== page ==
People living in the new world are future babies that had no idea of the past. The interview between them is very interesting and I myself learned a few things I wasn't aware of. Even Susan is blown away at some of the stories he tells her, but she seek him out for the truth, so the truth is what he told her.
It has a great storyline that makes you wonder can this happen, truly? Can we honestly do what he tells Susan in his interview. I was amazing at some of the history he told her, ranging from all time era's. I laughed when she had no idea what a computer was, or a microwave. It makes you think about how one with no knowledge of the past can truly affect the future. Microsoft Wars is a great read, a good page turner. Once I started it I had to finish it. Roland Hughes has a great story that will have you thinking and guessing about the facts and fiction stories that are told. Some things I could believe some are just myths to some, but I will leave that up to you. I gave enough information, but there is so much, much more I am leaving out.
This is a must read.
I look forward to more of his stories, once you start you won't put it down. I know I will be wondering what will happen 9/13/13.
Five Stars ***** by Ana Torres
Posted September 12, 2013
John Smith: The last known survivor of the Microsoft Wars by Roland Hughes is not your typical post-apocalyptic piece of fiction but also a well written piece of philosophy. There are no AI programs, killer robots, zombies, mutants, alien invasions or even nuclear war. It is a quick reading book that teaches use lessons of how that current events, human greed and not paying attention to our past can be the downfall of civilization. The story follows John Smith as Susan Krowley interviews him, about the Mixcrosoft Wars, after his bunker is discovered. At times you might not fully grasp what is being conveyed in the answers that Mr. Smith gives but as you read it will become more clear urging you to read on to discover what other lesson are to be learned in the pages of this book. As you read on you will also find yourself questioning some of the things you have always taken at face value in today’s society.
Mr. Hughes' book reminds me of reading Plato's books Phaedo and Meno. When you first start it is not what you are expecting and you kind of question why you are reading it. Just like those books once you do read a few pages you realize that you are getting much more out of the page than you though possible. Just as Plato sometimes confused his students before they would gleam the lessons he was teaching them, John Smith would some times confuse Susan Krowley with the answers to her questions.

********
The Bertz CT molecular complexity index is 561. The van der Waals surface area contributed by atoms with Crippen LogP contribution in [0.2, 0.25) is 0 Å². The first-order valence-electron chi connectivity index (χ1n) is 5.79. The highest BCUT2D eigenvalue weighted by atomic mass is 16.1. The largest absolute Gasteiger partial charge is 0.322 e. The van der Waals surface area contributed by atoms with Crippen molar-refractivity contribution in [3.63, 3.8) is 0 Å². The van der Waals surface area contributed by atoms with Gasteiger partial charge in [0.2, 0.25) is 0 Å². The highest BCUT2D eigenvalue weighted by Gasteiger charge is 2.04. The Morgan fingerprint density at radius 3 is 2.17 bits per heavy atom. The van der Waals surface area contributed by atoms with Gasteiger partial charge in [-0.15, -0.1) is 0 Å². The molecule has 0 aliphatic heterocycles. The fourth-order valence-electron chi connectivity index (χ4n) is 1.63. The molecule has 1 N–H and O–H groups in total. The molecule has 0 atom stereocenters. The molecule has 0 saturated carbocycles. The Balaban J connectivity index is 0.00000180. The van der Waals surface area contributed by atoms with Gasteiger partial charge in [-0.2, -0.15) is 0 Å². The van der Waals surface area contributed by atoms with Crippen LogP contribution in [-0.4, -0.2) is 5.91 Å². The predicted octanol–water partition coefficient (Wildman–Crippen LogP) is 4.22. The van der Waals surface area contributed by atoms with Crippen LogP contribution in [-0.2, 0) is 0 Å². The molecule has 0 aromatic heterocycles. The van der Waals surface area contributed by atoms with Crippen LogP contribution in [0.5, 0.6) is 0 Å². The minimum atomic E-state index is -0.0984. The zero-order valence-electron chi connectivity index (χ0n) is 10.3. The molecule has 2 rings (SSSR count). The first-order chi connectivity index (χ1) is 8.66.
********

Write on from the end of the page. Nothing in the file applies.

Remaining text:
One of my favorite aspects of the book how it ties in what many of us just consider totally made up fiction and points out how that many of them were based on some kernel of truth. One example of this is when John Smith mentions how that the submarine in the book 20,000 leagues under the Sea is based on stories of submarines that the people of Atlantis built thousand of years earlier.
I would recommend to anyone to enjoys philosophy, history, fiction or just studying human nature. No matter which one of these genres you prefer there are valuable nuggets that you will be able to gleam from this book.
Posted July 23, 2013
Microsoft Wars is a fun book set in the future and done in the perspective of a journalist interviewing one person, a survivor named John Smith. The entire book is the interview and, although one might think that it would drag, it actually is interesting enough to keep the reader involved and reading until the last page.Was this review helpful? Yes NoThank you for your feedback. Report this reviewThank you, this review has been flagged.
Posted June 27, 2013
Intriguing style of writing. Microsoft Wars is written from the point of view of a reporter interviewing an individual who is supposed to be the last known survivor from a war or series of wars that involved Microsoft. The book is set in the future - although I certainly hope the future painted in this book is not one that we follow after.
I was very entertained as this fictional "history" unfolded. The story is not overly complicated but still done in a way that draws a reader into the setting. Definitely worth five stars in my opinion.
Posted June 27, 2013
Very interesting style of book. It was a little confusing at first, which is why I gave it four stars. Once you start getting into it, however, Mr. Hughes really starts weaving an entertaining and intricate story done in a way that I haven't seen before in any other book that I've read. The entire book is written as an interview between a reporter named Susan Krowley and the last survivor of the fictional Microsoft Wars, John Smith. Susan Krowley is on a mission to gather this history of the wars from a less than forthcoming
interviewee. John Smith does give Susan information and answers, but not always in a way that Susan wanted. I really enjoyed the interaction between the two characters as John was basically looking down at the reporter throughout the book. In all, this book was fascinating and worth a read.